Foodservice Updates is designed to help foodservice operators keep on top of all the industry news and provides tips for keeping business running smooth. We endeavor to provide the latest tips and solutions to keep you in the know.
An urban-grown restaurant format spreads out
As turbulent as the past few years have been for the restaurant industry, they have also sparked a positive transformation – in how restaurants are managed and operated, as well as in the design of restaurant concepts themselves. That is creating opportunities where they may not have been as visible before. Case in point: Food halls, once largely urban destinations, have been moving out to the suburbs, as well as onto college campuses. There are currently about 360 food halls in the U.S., up from 220 in 2019, according to research from the brokerage Cushman & Wakefield. That number is due to jump again in 2024, with another 124 food halls under development across the country, and is expected to climb even higher later this decade. The growth is happening in regions as diverse as Nevada, Alabama and North Dakota. The food halls are collections of chef-driven concepts that are providing opportunities for newer chefs to test their ideas in spaces available at a lower price point than would be possible in a city. The most successful concepts are tapping into consumers’ desire to have an entertaining experience around food. They have a captive audience in college students and in suburban hybrid workers who are motivated to try new foods and eager to connect with coworkers and friends.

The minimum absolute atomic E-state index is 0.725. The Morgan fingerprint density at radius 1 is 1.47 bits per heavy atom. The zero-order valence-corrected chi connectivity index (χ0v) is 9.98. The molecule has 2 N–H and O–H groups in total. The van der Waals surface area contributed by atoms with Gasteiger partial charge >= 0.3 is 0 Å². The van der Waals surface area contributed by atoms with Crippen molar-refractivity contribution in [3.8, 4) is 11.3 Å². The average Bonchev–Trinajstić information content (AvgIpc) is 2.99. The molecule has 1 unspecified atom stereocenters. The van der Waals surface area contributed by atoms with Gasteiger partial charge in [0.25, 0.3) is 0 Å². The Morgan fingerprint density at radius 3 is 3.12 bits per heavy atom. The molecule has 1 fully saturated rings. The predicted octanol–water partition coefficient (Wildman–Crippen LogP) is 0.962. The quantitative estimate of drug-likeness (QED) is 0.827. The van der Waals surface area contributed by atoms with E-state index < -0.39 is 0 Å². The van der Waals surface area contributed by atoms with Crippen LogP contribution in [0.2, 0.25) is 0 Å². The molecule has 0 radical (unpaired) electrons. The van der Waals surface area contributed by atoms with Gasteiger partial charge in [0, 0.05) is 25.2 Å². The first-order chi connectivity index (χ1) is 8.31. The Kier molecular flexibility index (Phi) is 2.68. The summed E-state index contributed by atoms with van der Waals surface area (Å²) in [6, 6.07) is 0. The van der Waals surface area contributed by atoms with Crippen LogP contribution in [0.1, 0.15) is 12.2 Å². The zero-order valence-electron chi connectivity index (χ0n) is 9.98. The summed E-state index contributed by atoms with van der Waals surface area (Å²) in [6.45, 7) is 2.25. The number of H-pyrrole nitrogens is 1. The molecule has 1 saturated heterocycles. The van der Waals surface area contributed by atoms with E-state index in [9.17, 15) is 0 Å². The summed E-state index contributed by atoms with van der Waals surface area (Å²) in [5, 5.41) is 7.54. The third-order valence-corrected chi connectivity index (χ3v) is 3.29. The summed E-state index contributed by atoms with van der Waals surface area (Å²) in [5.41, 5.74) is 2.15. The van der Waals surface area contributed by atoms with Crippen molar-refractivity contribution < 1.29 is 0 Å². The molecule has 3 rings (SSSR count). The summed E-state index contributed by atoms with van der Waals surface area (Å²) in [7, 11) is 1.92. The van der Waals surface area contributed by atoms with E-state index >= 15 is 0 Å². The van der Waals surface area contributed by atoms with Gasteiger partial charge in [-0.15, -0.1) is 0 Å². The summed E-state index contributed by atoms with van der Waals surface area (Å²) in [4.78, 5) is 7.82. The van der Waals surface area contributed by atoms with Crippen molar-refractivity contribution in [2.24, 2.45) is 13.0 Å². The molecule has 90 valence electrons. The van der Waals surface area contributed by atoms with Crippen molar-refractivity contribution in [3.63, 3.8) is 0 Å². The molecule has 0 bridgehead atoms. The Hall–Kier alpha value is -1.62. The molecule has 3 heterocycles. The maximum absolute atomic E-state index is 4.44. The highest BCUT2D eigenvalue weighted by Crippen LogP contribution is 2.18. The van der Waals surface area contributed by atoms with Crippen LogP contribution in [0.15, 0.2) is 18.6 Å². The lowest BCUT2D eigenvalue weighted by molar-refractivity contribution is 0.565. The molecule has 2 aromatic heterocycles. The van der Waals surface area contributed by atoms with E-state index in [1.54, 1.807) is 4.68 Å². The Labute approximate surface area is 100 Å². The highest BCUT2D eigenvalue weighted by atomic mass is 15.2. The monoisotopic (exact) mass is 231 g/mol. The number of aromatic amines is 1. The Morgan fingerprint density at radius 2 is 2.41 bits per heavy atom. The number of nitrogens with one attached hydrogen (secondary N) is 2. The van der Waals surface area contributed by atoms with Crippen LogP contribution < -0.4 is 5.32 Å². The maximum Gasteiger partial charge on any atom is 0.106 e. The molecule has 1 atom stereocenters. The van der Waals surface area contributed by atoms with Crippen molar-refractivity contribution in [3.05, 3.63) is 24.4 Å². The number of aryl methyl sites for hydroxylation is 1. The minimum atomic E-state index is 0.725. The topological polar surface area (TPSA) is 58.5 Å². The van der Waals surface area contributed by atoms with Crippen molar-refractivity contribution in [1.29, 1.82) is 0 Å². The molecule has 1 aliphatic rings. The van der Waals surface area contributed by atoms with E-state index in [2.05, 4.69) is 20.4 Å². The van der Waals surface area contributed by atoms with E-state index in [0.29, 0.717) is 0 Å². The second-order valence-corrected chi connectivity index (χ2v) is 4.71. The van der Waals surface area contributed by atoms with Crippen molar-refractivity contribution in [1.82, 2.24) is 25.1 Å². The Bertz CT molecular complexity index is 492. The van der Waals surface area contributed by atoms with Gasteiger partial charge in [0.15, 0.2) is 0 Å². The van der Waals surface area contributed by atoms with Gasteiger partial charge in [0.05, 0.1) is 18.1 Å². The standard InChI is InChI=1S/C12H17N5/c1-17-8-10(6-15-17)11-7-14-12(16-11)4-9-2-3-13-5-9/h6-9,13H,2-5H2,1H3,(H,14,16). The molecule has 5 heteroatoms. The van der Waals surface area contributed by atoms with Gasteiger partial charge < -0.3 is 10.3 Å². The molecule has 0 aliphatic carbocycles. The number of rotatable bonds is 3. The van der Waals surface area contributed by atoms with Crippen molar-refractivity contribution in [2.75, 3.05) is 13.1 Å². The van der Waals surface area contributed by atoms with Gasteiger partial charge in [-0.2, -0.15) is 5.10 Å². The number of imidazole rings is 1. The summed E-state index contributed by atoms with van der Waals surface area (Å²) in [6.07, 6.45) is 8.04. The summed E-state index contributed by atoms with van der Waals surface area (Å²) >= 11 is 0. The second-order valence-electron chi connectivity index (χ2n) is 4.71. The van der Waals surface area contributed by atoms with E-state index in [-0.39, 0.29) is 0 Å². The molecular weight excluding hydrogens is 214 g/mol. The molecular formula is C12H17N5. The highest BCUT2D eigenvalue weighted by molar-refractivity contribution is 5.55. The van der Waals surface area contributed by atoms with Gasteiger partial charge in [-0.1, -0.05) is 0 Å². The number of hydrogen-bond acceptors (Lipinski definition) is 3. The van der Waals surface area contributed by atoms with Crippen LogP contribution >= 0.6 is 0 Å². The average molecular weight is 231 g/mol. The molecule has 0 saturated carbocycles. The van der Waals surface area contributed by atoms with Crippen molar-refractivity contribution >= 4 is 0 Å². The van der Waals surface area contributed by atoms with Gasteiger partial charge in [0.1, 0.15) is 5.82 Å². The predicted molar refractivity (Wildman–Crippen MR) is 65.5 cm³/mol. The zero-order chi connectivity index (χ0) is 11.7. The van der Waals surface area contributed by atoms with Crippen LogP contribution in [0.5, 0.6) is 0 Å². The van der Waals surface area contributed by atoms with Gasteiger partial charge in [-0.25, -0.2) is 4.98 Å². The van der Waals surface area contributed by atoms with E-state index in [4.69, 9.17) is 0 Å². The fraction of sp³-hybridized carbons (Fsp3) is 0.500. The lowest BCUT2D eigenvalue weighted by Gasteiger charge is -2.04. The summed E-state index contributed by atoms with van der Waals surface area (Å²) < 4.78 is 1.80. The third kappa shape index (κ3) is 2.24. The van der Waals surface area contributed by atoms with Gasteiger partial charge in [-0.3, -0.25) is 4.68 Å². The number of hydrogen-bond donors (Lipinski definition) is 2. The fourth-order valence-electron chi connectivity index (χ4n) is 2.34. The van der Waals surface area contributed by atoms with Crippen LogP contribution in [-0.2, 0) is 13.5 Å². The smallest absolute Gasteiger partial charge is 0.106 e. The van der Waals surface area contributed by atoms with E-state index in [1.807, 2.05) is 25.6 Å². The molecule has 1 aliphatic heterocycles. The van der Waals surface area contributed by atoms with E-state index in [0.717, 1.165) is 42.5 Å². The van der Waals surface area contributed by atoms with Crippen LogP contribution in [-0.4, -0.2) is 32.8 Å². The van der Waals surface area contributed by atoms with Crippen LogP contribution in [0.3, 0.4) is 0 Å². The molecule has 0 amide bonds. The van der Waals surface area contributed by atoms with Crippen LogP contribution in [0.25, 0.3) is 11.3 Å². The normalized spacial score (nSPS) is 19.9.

Using tech for better human connection
Much as some consumers – and restaurant operators – might worry that technology is gradually replacing the human touch in restaurants, the businesses that can find the sweet spot between tech and human connection are in a powerful place. They not only know how to provide great service, but they also know what specific messages have the best chance of connecting with guests and motivating them to visit repeatedly. This recent Fast Company interview with restaurateur Danny Meyer demonstrates what can happen when that is missing: Meyer shared a story about an occasion when his restaurants sent out a mass email to all customers on their list. At the time, the restaurants were trying to fill tables during a snowstorm, and the email invited guests to bring their own bottles of wine to the restaurant and have them served with no corkage fee. But for the email recipients who didn’t drink alcohol, the message did not connect (at best) and in some cases even caused offense. Imagine how that attempt at engagement might have gone differently if the message about wine was directed to just the wine connoisseurs in their guest database, and separate offers were sent to similarly specific segments of guests. They would have ensured that the guests who responded to the offers were primed to have a good experience there. Just as importantly, they would have avoided turning off a guest who had already bought into their brand and willingly shared their email address, thinking the restaurant was a business who understood their preferences. Do the systems you have in place help you create the kinds of offers that connect with guests and make them feel understood?
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